The Satellite Clock Bias, dt
One of the largest errors can be attributed to the satellite clock bias. It can be quite large, especially if the broadcast clock correction is not used by the receiver to bring the time signal acquired from a satellite’s onboard clock in line with GPS time. As time is a critical component in the functioning of GPS, it is important to look closely at the principles behind this bias.
The onboard satellite clocks are independent of one another. While GPS time itself is designed to be kept within one microsecond, 1 µsec or one-millionth of a second, of UTC, excepting leap seconds, the satellite clocks can be allowed to drift up to a millisecond, 1 msec or one-thousandth of a second, from GPS time. They are allowed to drift within this tolerance because the Control Segment doesn't want to constantly tweak the clocks, as this would cause the clocks to deteriorate more rapidly. Although the GPS satellites have been robust, I think it's fair to say that the clocks are one of their more fragile components. Instead, we have the broadcast clock correction in the Navigation Message. This is the correction that the Control Segment provides to the receiver to use to bring the satellite clock in line with GPS time.
Relativistic Effects on the Satellite Clock
Albert Einstein’s special and general theories of relativity apply to the clocks involved here. At 3.874 kilometers per second, the clocks in the GPS satellites are traveling at great speed, and that makes the clocks on the satellites appear to run slower than the clocks on earth by about 7 microseconds a day. However, this apparent slowing of the clocks in orbit is counteracted by the weaker gravity around them. The weakness of gravity makes the clocks in the satellites appear to run faster than the clocks on earth by about 45 microseconds a day. Therefore, on balance, the clocks in the GPS satellites in space appear to run faster by about 38 microseconds a day than the clocks in GPS receivers on earth. So, to ensure the clocks in the satellites will actually produce the correct fundamental frequency of 10.23 MHz in space, their frequencies are set to 10.22999999543 MHz before they are launched into space.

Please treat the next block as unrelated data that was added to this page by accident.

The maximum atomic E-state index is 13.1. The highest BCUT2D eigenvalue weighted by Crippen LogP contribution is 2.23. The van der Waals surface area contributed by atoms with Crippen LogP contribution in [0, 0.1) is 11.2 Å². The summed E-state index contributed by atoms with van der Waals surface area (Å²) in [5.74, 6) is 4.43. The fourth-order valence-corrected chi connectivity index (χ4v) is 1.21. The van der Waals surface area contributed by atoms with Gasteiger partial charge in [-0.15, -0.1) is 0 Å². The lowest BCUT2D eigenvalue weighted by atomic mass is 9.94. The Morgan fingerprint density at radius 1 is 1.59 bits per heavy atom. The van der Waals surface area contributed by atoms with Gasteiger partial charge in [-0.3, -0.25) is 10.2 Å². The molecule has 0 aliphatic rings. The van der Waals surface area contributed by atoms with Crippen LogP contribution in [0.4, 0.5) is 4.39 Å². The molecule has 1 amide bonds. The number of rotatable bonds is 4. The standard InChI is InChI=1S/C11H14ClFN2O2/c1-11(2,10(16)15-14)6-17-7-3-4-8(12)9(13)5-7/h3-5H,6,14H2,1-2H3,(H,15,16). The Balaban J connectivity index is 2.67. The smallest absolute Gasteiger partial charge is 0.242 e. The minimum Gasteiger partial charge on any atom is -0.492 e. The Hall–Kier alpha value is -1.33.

There is yet another consideration, the eccentricity of the orbit of GPS satellites. With an eccentricity of 0.02, this effect on the clocks can be as much as 45.8 nanoseconds. Fortunately, the offset is eliminated by a calculation in the GPS receiver itself; thereby avoiding what could be ranging errors of about 14 meters. The receiver is moving, too, of course, so an account must be made for the motion of the receiver due to the rotation of the earth during the time it takes the satellite's signal to reach it. This is known as the Sagnac effect, and it is 133 nanoseconds at its maximum. Luckily, these relativistic effects can be accurately computed and removed from the system.